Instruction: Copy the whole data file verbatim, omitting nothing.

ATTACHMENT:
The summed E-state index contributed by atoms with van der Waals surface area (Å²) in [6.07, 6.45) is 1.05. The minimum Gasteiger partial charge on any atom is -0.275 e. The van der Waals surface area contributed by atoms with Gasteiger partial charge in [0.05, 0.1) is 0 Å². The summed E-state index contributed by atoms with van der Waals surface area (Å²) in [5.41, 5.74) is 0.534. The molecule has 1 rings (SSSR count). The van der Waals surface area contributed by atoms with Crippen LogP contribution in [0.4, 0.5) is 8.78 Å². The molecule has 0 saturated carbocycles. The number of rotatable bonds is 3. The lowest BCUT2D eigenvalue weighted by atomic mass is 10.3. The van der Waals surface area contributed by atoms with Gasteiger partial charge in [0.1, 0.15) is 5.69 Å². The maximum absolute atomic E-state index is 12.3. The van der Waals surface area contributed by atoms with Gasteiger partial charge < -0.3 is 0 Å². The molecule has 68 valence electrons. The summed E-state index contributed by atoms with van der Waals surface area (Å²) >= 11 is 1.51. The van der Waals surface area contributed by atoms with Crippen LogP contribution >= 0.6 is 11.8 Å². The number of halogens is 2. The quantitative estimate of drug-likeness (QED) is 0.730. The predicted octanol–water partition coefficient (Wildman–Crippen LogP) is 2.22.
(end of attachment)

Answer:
The summed E-state index contributed by atoms with van der Waals surface area (Å²) in [6.07, 6.45) is 1.05. The minimum Gasteiger partial charge on any atom is -0.275 e. The van der Waals surface area contributed by atoms with Gasteiger partial charge in [0.05, 0.1) is 0 Å². The summed E-state index contributed by atoms with van der Waals surface area (Å²) in [5.41, 5.74) is 0.534. The molecule has 1 rings (SSSR count). The van der Waals surface area contributed by atoms with Crippen LogP contribution in [0.4, 0.5) is 8.78 Å². The molecule has 0 saturated carbocycles. The number of rotatable bonds is 3. The lowest BCUT2D eigenvalue weighted by atomic mass is 10.3. The van der Waals surface area contributed by atoms with Gasteiger partial charge in [0.1, 0.15) is 5.69 Å². The maximum absolute atomic E-state index is 12.3. The van der Waals surface area contributed by atoms with Gasteiger partial charge < -0.3 is 0 Å². The molecule has 68 valence electrons. The summed E-state index contributed by atoms with van der Waals surface area (Å²) >= 11 is 1.51. The van der Waals surface area contributed by atoms with Crippen LogP contribution >= 0.6 is 11.8 Å². The number of halogens is 2. The quantitative estimate of drug-likeness (QED) is 0.730. The predicted octanol–water partition coefficient (Wildman–Crippen LogP) is 2.22.